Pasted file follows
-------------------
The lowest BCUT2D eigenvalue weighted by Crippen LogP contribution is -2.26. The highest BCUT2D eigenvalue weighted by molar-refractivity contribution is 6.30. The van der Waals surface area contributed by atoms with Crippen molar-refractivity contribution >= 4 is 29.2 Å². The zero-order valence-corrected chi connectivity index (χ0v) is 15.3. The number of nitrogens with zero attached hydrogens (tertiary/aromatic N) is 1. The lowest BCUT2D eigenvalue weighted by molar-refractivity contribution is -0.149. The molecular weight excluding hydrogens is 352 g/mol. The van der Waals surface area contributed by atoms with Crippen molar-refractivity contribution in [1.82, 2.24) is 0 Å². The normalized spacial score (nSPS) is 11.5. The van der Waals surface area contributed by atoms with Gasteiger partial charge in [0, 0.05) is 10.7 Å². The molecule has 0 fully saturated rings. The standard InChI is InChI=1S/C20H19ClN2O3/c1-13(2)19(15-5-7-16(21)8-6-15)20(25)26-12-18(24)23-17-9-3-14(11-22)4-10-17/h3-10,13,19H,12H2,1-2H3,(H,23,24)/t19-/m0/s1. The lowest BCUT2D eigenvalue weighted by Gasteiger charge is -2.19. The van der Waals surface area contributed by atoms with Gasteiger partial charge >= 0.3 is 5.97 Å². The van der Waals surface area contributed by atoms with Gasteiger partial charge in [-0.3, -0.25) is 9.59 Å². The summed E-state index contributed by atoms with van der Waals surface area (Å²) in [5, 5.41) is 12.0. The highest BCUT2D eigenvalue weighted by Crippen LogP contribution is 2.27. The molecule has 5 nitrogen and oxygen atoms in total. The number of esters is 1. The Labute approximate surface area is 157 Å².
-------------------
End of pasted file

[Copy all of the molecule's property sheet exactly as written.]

The lowest BCUT2D eigenvalue weighted by Crippen LogP contribution is -2.26. The highest BCUT2D eigenvalue weighted by molar-refractivity contribution is 6.30. The van der Waals surface area contributed by atoms with Crippen molar-refractivity contribution >= 4 is 29.2 Å². The zero-order valence-corrected chi connectivity index (χ0v) is 15.3. The number of nitrogens with zero attached hydrogens (tertiary/aromatic N) is 1. The lowest BCUT2D eigenvalue weighted by molar-refractivity contribution is -0.149. The molecular weight excluding hydrogens is 352 g/mol. The van der Waals surface area contributed by atoms with Crippen molar-refractivity contribution in [1.82, 2.24) is 0 Å². The normalized spacial score (nSPS) is 11.5. The van der Waals surface area contributed by atoms with Gasteiger partial charge in [0, 0.05) is 10.7 Å². The molecule has 0 fully saturated rings. The standard InChI is InChI=1S/C20H19ClN2O3/c1-13(2)19(15-5-7-16(21)8-6-15)20(25)26-12-18(24)23-17-9-3-14(11-22)4-10-17/h3-10,13,19H,12H2,1-2H3,(H,23,24)/t19-/m0/s1. The lowest BCUT2D eigenvalue weighted by Gasteiger charge is -2.19. The van der Waals surface area contributed by atoms with Gasteiger partial charge >= 0.3 is 5.97 Å². The van der Waals surface area contributed by atoms with Gasteiger partial charge in [-0.3, -0.25) is 9.59 Å². The summed E-state index contributed by atoms with van der Waals surface area (Å²) in [5, 5.41) is 12.0. The highest BCUT2D eigenvalue weighted by Crippen LogP contribution is 2.27. The molecule has 5 nitrogen and oxygen atoms in total. The number of esters is 1. The Labute approximate surface area is 157 Å².